Sometimes it's the little things—the small changes to routine that free you up to feel or do something fresh. In the case of Chad Taylor's trio on The Daily Biological, there is no bass player. It's just the leader's drums, along with driving piano from Neil Podgurski and expressive saxophone from Brian Settles. Does the absence of a bass player—typically a staple of a jazz group like this—make the band sound so fresh? Is this hole in the sound of the band what gives them such flexibility and the ability to move in any direction? Is less, well, you know, more?

Who knows. I don't want to suggest that bass players are hemming in the creativity of my favorite bands. But the outward flying energy of the Chad Taylor Trio on this recording is a fresh joy. The low tones are covered, sometimes by Taylor's deeply melodic work on his toms and kick drum, sometimes by Podgurski's left hand, usually by the joint action of the whole band, finding ways to let both performed notes and deliberate silences emerge as the "bottom" of a tune's groove. The low reverberation throughout "Resistance" seems to be the piano, but the overtones are such that it seems mixed up with Taylor's playing.

Settles plays a simple melody on repeat, becoming more of an accompanist than the "front" as Podgurski's right hang clangs mad, dissonant chords and moves into a sprawling improvisation that bridges McCoy Tyner and Cecil Taylor. The leader is with him at every step, seeming to be just as active an improviser even as he keeps a rock-solid groove. Through it all, however, that bass function keeps bottoming out in harmonic power, a single note relieved by the gaps between its recurrence.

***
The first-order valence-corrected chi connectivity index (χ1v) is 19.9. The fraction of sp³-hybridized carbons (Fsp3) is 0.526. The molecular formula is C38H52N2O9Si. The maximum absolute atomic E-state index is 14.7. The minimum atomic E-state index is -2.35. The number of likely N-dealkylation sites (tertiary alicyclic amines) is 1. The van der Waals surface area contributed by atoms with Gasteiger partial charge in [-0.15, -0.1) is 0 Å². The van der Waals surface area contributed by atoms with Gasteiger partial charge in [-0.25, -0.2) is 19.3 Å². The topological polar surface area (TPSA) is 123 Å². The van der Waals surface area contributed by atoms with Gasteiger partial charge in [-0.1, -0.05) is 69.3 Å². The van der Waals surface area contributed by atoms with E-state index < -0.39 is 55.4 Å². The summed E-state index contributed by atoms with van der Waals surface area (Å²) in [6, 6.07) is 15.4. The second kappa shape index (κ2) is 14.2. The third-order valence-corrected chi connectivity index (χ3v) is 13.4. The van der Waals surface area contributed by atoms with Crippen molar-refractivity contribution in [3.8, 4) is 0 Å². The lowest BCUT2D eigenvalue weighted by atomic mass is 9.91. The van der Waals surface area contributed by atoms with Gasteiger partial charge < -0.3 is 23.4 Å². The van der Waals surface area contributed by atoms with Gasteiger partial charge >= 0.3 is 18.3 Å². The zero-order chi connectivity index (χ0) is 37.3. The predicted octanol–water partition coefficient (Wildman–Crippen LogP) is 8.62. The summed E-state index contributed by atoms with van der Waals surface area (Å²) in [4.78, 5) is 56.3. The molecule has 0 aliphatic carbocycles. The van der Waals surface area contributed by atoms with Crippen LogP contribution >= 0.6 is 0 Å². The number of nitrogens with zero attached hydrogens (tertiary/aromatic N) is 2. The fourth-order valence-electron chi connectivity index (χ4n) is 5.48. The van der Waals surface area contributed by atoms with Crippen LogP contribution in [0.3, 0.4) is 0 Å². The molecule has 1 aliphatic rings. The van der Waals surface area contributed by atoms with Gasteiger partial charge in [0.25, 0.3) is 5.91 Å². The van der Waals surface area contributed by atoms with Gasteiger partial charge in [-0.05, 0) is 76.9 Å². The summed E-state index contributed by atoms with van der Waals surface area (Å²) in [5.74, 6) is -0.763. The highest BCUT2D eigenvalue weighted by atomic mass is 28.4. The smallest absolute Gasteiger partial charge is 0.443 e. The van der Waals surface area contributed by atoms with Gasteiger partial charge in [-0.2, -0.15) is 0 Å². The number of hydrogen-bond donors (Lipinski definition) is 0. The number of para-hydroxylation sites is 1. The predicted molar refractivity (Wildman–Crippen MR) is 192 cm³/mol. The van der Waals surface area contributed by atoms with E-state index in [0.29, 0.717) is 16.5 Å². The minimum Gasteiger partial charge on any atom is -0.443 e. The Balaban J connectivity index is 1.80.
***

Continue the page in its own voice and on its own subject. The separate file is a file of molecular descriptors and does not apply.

The absence of another instrument tracking the harmonic progress of the compositions also helps the band to play with fanciful freedom. On "Birds, Leaves, Wind, Trees", the playful melody dances somewhat conventionally, but this gives way to a tenor sax solo accompanied only by drums and then a piano solo in the same format. Without a bass player hemming in the harmonies (or simply playing freely but still making harmonic choices), both Settles and Porgurski get to be improvisers at maximum latitude. Settles is more than capable of directing the harmonic traffic on his own, running fast arpeggiations as Taylor dishes and dallies using brushes in inspired dialogue. The piano enters sounding similar, ripping up and down in harmonic flutters that imply chords but never hew to a predetermined chord pattern. After the written melody returns for a minute, the full trio improvises freely, with piano and drums concluding things with a minute of a suddenly consonant section that sounds like a slice Keith Jarret-styled rag playing.

Full-on free improvising is not the rule on The Daily Biological, but the trio is good for another seven minutes of it at the start of "Between Sound and Silence". The whispering theme that emerges from this exploration sounds like a benediction for the entire recording—a prayer and yet another portion that doesn't miss the presence of a bass player, with the thrumming left hand of Porgurski again connecting with Taylor's melodic, rolling toms, though very very quietly.

The more typical track is the opening tune, "The Shepherd", which is also the recording's most joyously programmed track. The piano plays a written, and syncopated line with a big silence in it as Settles spins the blues, and Taylor plays a slippery funk groove down the middle of it all. A brief written interlude of ballad-style counterpoint provides relief before Podgurski gets to improvise around the funk-bang written parts. "Prism" is tamer, but it's also built on a popping rhythm track (Taylor, playing a modified Latin groove on rims and toms) that sits beneath an engaging piano part that leaps and lurches with fun. Podgurski improvises in jaunty fashion until Settles enters with a Rollins-y approach. The trio doesn't play the theme together until the end.

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